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J Korean Med Sci. 2010 July; 25(7): 1097–1100.
Published online 2010 June 16. doi:  10.3346/jkms.2010.25.7.1097
PMCID: PMC2890893

Familial Creutzfeldt-Jakob Disease with V180I Mutation

Abstract

Creutzfeldt-Jakob disease (CJD) is an uncommon neurodegenerative disorder with an incidence of 1 per 1000,000 per year typically characterized by rapidly progressive dementia, ataxia, myoclonus and behavioral changes. Genetic prion diseases, which develop due to a mutations in the prion protein gene (PRNP), account for an estimated 10 to 15% of all CJD cases. We report a 75-yr-old woman with familial CJD carrying a V180I mutation which features late onset, slow progression, no periodic sharp wave complexes on electroencephalography, and extensive cortical ribboning with spared the cerebellum and the medial occipital lobes posterior to the parieto-occipital sulcus on MRI. To our knowledge, this is the first documented case of a point mutation at codon 180 in South Korea.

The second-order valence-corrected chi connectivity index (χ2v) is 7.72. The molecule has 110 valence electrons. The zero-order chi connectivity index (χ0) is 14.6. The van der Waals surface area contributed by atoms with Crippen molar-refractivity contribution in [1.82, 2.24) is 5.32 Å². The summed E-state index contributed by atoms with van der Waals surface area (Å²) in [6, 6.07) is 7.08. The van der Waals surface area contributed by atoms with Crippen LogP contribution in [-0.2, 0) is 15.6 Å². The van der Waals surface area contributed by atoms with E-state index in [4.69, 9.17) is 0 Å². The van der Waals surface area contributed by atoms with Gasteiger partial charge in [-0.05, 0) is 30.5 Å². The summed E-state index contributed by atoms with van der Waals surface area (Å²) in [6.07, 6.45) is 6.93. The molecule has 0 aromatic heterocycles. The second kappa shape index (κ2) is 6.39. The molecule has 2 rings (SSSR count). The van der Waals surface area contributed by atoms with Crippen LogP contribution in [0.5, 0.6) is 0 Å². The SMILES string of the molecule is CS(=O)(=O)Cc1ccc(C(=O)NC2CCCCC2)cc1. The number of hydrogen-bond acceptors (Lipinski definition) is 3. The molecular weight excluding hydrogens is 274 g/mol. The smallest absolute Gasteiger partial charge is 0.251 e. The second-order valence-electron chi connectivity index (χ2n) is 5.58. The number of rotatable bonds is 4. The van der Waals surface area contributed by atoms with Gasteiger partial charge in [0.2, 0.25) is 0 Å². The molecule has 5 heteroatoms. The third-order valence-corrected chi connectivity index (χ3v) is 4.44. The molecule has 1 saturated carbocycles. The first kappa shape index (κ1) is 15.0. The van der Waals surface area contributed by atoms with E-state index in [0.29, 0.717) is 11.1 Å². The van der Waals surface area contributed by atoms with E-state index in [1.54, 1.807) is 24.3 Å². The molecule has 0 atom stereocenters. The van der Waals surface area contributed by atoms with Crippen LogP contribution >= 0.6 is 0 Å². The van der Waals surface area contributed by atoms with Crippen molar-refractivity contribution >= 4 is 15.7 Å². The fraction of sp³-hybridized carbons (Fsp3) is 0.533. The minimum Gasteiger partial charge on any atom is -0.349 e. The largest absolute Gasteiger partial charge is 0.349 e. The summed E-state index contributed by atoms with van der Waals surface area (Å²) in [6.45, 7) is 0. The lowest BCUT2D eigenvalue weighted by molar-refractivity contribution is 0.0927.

Keywords: Creutzfeldt-Jakob Syndrome, Prion Protein Gene, Codon 180

INTRODUCTION

Creutzfeldt-Jakob diseases (CJD) is a rare neurodegenerative disorder with rapidly progressive dementia, cerebellar ataxia, myoclonus, and behavioral changes (1). Human prion diseases have an incidence of 1 or 2 cases per million population per year. Although most CJD cases are sporadic, genetic prion disease, including familial CJD (fCJD), due to mutations in the prion protein gene (PRNP) account for only 10-15% of all CJD cases (2). More than 55 mutations associated with genetic prion disease and more than 20 with fCJD have been identified (3, 4), and showed variations in clinical manifestations depending on each genotype. We report a 75-yr-old woman with a PRNP point mutation causing fCJD due to a substitution of an isoleucine for a valine at codon 180 (V180I). Analysis of associated studies suggests this is the first reported case of fCJD with mutation V180I in South Korea.

CASE REPORT